Grid Strategy Is Good For Oracle

While it tries to prove that the enterprise software market is more
diverse than the feds think, Oracle announced profits
had jumped by 15 percent to $990 million (19 cents per share).

The higher net income during its fourth quarter, which ended May 31st,
was spurred in part by its grid strategy, and an overall improvement in tech
spending, company officials said.

Revenue for the quarter was up 9 percent to $3.08 billion, compared to
the same period a year ago. Software revenue was the usual king for the
world’s largest enterprise software company, coming in 12 percent higher to
account for $2.5 billion of Oracle’s total. The balance came from services
revenue, which was down 4 percent to $558 million.

In a statement along with the release, Oracle officials called the Q4
operating margin of 46 percent an all-time high.

“Operating income was $1.4 billion in the fourth quarter and $3.9 billion
for the full year,” said Oracle chairman and CFO, Jeff Henley.

“That’s the best operating profit we’ve ever delivered; even better than
our best year during the Internet bubble. We had a very strong finish to a
very good year.”

Oracle CEO Larry Ellison chalked it up to the company’s Grid
computing strategy, which it launched six months ago. Since then, he said,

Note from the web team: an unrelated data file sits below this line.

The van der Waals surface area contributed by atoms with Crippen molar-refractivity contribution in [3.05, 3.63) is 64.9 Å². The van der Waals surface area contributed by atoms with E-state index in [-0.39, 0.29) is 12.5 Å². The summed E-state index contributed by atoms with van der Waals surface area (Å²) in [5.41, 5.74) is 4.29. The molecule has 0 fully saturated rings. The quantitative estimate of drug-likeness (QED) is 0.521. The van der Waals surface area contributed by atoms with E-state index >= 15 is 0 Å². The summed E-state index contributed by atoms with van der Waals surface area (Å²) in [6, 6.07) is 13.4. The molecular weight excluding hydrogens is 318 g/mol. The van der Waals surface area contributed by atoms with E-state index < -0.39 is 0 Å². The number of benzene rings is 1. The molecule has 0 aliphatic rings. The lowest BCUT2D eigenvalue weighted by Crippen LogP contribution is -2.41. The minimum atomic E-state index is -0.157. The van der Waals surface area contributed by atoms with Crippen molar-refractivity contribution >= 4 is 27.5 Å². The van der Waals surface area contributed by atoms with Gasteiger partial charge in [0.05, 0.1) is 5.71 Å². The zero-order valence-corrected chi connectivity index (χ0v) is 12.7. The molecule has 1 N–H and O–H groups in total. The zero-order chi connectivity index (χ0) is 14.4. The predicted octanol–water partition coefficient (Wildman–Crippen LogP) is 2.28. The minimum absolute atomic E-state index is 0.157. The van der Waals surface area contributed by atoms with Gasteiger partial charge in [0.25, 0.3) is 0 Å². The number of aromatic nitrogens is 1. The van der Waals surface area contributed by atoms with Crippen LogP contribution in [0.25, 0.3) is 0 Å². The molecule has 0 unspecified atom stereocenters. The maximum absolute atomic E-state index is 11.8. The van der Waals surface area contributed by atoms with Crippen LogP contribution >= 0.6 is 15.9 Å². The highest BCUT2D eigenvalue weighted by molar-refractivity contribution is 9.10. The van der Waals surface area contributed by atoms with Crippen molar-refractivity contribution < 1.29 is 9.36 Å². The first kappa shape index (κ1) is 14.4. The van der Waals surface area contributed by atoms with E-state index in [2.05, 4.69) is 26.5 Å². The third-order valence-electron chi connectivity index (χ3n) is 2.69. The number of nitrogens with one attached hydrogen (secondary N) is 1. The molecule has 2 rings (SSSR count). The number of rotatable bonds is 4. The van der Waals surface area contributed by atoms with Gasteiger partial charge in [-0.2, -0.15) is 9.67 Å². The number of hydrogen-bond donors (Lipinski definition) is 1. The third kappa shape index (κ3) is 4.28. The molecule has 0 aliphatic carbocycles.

database new license sales have been growing at a rate of 15 percent, he
said.

“We’re still early on in the adoption cycle but the Oracle 10g database
is off to a fast start. The market is just beginning the move to databases
and application servers running on grids of low-cost computers, and Oracle is
leading the way.”

Profit for the full year was up 16 percent to $2.7 billion (50 cents
per share). Total revenue was up 7 percent to $10.2 billion for the year.
Software revenue took in the lion’s share: $8.1 billion, up 12 percent,
while services slid by 8 percent overall to $2.1 billion. The operating margin
for the year was 38 percent, also an all time record.

The release of its fourth quarter and full year earnings hit during the
first week of Oracle’s trial against the Department of Justice over
whether the company can proceed with its $7.7 billion takeover bid for PeopleSoft.

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